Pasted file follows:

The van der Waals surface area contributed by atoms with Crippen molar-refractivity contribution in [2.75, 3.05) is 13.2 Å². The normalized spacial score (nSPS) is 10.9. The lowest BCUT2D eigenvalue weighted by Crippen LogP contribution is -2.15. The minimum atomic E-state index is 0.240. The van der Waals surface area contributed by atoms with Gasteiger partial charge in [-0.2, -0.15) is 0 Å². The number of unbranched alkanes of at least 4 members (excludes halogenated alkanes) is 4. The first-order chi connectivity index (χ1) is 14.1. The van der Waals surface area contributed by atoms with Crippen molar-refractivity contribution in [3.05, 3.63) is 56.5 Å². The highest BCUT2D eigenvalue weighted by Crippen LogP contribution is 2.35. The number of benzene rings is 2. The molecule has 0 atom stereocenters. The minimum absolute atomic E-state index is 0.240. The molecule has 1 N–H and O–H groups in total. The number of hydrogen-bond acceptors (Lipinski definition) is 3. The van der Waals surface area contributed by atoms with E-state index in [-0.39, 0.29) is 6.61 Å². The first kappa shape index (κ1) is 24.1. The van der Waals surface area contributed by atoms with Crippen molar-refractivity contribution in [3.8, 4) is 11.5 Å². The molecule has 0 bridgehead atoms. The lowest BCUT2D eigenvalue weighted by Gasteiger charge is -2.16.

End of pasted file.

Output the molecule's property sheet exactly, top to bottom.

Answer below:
The van der Waals surface area contributed by atoms with Crippen molar-refractivity contribution in [2.75, 3.05) is 13.2 Å². The normalized spacial score (nSPS) is 10.9. The lowest BCUT2D eigenvalue weighted by Crippen LogP contribution is -2.15. The minimum atomic E-state index is 0.240. The van der Waals surface area contributed by atoms with Gasteiger partial charge in [-0.2, -0.15) is 0 Å². The number of unbranched alkanes of at least 4 members (excludes halogenated alkanes) is 4. The first-order chi connectivity index (χ1) is 14.1. The van der Waals surface area contributed by atoms with Crippen molar-refractivity contribution in [3.05, 3.63) is 56.5 Å². The highest BCUT2D eigenvalue weighted by Crippen LogP contribution is 2.35. The number of benzene rings is 2. The molecule has 0 atom stereocenters. The minimum absolute atomic E-state index is 0.240. The molecule has 1 N–H and O–H groups in total. The number of hydrogen-bond acceptors (Lipinski definition) is 3. The van der Waals surface area contributed by atoms with E-state index in [-0.39, 0.29) is 6.61 Å². The first kappa shape index (κ1) is 24.1. The van der Waals surface area contributed by atoms with Crippen molar-refractivity contribution in [3.8, 4) is 11.5 Å². The molecule has 0 bridgehead atoms. The lowest BCUT2D eigenvalue weighted by Gasteiger charge is -2.16.